Review by George Dixon
The stage show Grease the Musical is in Melbourne town, and the whole city is buzzing with delight.
Grease was created by Jim Jacobs and Warren Casey in 1971. It premiered on Broadway on Valentine’s Day 1972. The film version was released in 1978. The musical is set in Chicago in 1958, during the rebel years between Rock and Roll and the Sexual Revolution that was building within American culture. As a snapshot of teen culture, Grease becomes timeless; supported by the upbeat tempo, a classic boy meets girl story sprinkled with group peer pressure, Grease ticks all the right boxes.
While it has been ten years between performances, Australia and Melbourne are no strangers to Grease. Grease as a musical has been successfully presented in various formats within Australia and around the world.
This new creation is also unique, making Grease Australian theatre history by being a totally Australian production. Directed by Luke Joslin, a graduate of the University of Western Sydney and the Actors’ College of Theatre and Television, Grease The Musical is reimagined, with all of the favourites and similar aspects. Every element fits well and works like clockwork, something like a hand in a glove. Kudos, to Joslin and the team for presenting this outstanding musical.
The run time for this performance is around two hours, including a twenty-minute interval.
From the moment you arrive, there is an air of excited anticipation, you simply know that this is something truly special. Inside the theatre, there are reels of original 1950s adverts running on the big screen, all of which help to present the feeling that you have been transported back to that era. The curtain opens to a wonderful sunset; at the top of the stairs stands Danny and Sandy, who are silhouetted against the full moon. The overture plays, while separately and finally together, the stop-frame poses reminiscent of comic strip stills, are played out. From there, it’s an explosion of light, sound, and high-energy action, that excites the senses.
There are so many wonderful things to enjoy with this production. There is no doubt that everyone is having a wonderful time; the whole experience is infectious.
James Browne Set, Costumes & Wigs Design has excelled with each element. The set design and execution are pure genius. With its monochrome tones and tall geometric sides, it presents a backdrop that is supportive of the costumes and performers.
The central set, being the spectators’ stairs, is fully utilized, pivoting on a turntable; each section is transformed by simple lighting and secondary sets into pop-up scenes. Every section of the set is used at one stage or another, including the Garage Dance Hall and Drive-in Theatre.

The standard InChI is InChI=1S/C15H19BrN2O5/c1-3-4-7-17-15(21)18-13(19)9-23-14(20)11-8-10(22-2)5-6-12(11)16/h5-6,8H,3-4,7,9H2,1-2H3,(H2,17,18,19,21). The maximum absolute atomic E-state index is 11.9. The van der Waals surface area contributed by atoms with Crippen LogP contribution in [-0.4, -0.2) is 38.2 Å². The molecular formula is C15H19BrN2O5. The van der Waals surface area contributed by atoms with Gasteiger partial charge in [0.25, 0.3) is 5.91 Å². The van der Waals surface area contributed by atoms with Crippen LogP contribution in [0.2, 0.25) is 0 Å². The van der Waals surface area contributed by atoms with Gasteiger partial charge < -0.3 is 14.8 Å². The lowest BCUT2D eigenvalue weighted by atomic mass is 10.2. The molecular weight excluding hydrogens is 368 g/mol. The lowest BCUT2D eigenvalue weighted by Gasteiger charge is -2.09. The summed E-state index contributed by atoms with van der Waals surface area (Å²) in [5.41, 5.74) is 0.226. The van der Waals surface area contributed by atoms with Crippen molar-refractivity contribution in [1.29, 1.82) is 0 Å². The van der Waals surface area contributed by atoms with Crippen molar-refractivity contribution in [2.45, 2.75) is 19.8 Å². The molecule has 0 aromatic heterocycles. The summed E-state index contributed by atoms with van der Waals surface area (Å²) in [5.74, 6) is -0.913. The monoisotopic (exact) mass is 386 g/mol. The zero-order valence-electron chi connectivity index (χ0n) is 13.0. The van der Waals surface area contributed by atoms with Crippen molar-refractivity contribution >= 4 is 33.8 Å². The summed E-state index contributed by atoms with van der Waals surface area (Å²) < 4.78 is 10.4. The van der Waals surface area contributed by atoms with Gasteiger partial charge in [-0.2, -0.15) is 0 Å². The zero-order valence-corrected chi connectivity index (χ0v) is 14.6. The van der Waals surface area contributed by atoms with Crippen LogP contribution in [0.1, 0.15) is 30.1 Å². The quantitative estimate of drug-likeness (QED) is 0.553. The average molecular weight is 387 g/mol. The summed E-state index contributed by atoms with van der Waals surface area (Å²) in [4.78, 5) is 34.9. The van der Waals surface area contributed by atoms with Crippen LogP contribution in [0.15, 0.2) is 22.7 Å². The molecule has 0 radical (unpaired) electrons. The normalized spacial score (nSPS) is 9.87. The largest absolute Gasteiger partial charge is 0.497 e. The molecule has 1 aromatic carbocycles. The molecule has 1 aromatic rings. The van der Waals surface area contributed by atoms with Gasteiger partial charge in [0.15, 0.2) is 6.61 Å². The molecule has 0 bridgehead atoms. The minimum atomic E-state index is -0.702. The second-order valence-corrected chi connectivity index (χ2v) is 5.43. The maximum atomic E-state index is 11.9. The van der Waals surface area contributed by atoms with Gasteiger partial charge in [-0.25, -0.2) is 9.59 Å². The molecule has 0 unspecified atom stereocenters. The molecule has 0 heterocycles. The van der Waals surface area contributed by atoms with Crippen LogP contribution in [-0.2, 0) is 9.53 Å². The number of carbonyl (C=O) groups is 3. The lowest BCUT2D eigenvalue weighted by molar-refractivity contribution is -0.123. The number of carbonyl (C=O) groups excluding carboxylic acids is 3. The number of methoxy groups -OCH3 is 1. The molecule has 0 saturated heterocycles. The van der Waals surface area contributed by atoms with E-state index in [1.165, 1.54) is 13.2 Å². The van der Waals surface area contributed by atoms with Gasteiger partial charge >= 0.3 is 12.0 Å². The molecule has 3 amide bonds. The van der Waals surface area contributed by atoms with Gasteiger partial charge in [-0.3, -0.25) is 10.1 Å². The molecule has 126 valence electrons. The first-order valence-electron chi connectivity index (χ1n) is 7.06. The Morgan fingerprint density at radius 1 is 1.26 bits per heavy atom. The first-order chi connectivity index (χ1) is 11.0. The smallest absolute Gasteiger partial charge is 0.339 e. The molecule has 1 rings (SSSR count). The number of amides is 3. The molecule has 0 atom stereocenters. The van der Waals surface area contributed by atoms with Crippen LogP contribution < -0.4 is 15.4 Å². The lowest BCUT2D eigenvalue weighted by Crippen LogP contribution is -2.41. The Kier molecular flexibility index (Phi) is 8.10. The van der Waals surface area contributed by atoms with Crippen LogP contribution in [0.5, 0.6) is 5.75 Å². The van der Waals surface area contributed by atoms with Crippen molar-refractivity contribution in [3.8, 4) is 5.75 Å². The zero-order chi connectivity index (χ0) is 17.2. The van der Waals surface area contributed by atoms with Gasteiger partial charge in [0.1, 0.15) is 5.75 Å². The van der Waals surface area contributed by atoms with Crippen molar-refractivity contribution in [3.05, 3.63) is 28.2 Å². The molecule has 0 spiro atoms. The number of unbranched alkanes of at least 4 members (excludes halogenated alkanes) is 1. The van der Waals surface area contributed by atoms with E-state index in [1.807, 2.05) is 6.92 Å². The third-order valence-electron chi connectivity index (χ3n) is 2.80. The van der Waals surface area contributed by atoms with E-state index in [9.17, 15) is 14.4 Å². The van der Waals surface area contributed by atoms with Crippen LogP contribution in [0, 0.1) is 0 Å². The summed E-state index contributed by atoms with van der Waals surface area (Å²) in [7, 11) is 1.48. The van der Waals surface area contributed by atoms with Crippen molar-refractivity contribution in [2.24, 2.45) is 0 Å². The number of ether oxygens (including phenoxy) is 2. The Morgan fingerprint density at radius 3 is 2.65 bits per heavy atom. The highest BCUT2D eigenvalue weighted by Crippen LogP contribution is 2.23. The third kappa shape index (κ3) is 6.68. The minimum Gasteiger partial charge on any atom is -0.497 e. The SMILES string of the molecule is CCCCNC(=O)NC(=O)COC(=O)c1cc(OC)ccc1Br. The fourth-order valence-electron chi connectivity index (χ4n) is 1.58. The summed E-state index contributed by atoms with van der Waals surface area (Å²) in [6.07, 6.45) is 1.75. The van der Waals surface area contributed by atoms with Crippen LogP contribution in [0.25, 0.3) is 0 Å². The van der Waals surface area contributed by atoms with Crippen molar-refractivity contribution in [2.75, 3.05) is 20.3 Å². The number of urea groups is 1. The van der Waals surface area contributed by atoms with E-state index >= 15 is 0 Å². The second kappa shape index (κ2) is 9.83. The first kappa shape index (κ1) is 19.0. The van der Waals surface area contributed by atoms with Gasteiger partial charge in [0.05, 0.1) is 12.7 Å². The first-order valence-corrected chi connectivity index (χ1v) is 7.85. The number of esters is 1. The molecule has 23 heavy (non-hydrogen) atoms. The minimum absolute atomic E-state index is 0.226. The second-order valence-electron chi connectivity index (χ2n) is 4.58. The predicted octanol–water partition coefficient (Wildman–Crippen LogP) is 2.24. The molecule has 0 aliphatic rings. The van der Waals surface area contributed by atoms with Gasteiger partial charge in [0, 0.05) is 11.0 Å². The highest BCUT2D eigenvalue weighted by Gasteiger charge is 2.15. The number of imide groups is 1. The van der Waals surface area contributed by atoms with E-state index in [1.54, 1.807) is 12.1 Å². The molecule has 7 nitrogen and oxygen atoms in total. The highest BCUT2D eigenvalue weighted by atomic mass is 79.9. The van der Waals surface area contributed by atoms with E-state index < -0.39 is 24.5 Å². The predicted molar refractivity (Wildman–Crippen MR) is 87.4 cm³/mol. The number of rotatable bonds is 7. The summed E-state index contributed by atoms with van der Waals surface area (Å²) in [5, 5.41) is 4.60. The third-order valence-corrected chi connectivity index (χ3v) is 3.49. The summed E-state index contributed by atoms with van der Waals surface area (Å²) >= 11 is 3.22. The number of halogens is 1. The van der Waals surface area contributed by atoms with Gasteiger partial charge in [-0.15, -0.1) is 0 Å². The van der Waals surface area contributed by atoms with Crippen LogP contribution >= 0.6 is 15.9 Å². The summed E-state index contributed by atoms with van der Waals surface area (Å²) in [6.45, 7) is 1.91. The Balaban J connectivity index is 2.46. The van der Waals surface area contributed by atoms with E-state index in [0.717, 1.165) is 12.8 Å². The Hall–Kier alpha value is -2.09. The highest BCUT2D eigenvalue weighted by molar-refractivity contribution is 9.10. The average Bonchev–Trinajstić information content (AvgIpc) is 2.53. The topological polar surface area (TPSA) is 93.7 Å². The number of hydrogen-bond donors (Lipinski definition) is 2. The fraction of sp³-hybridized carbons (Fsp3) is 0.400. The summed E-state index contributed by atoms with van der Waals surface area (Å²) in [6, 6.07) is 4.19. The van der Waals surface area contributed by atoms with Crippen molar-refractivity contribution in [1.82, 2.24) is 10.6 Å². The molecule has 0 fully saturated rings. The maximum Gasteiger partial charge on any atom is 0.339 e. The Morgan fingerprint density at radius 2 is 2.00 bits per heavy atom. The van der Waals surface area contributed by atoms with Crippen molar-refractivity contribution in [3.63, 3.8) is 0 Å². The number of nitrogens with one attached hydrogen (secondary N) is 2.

The clever transformation of the car into Greased Lighting is one of the highlights of the show, which also delighted the audience with a resounding spontaneous applause.
The restyled costumes are amazing, with contemporary styling and colours that both refresh and keep that 50s look while highlighting each character individually.
Hats off to the Teen Angels costume, which is simply spectacular.
Congratulations to the casting team on putting together an amazing group of emerging talent along with some of Australia’s best-loved seasoned performers.
The whole cast was well-balanced.
It was a pure delight to see Patti Newton, Miss Lynch. On stage, although in a minor role, her presence and natural talent are a wonderful inspiration.
Marcia Hines, (Teen Angel), brought the house down, not only because of the stunning costume but also because her commanding stage presence and wonderful voice brought power to the character.
Joseph Spanti’s (Danny Zuko) performance was sensitive yet managed to display the split personality of that time, bowing to the tough guy image while being head over heels in love.
Annelise Hall (Sandy Dumbrowski) carries the leading lady’s role superbly, portraying the innocence and the slightly out-of-depth new girl while maintaining her Australian accent in a world of American accents.
The transformation scene in ‘You’re the One That I Want’ presents the stark difference between being constricted and being able to be free to express herself.
Mackenzie Dunn (Betty Rizzo) was outstanding as the fiery and complicated Rizzo, Dunn absolutely shines in ‘There Are Worse Things I Could Do.’ Her tongue-in-cheek ‘Look At Me, I’M Sandra Dee’ is equally well hammed up. Both songs showcase the versatility of this performer.
Keanu Gonzalez (Kenickie) is another strong member who portrays the stereotypical alpha male of the 50’s. Gonzalez’s performance in Greased Lighting is dynamic and filled with delightful action-packed choreography.
Speaking about choreography, Eric Giancola, choreographer, and Madeleine Mackenzie, Associate and resident Choreographer, have produced a master class of dance, movement and synchronisation. Witnessing the on-stage magic is well worth the ticket price. The dance highlight comes with the dance hall competition as couples and, in particular, group formations and dance sequences. To put this in context, what you see on stage took one week of filming in the movie.
Grease the Musical is a bucket list production and should not be missed. It’s full of action that flows seamlessly; every cast member is a stylist triple thread in their own right. Together, they become a powerhouse of performers that delight and entertain. The production is a feel-good experience. A master class in Set Design and Choreography, there is something for everyone. More importantly, it is satisfying and entertaining, leaving you with smiling with fond memories.
Grease The Musical is now playing at Her Majesty’s Theatre in Melbourne’s East End Theatre District before touring to Sydney and Perth.
For more details: https://greasemusical.com.au/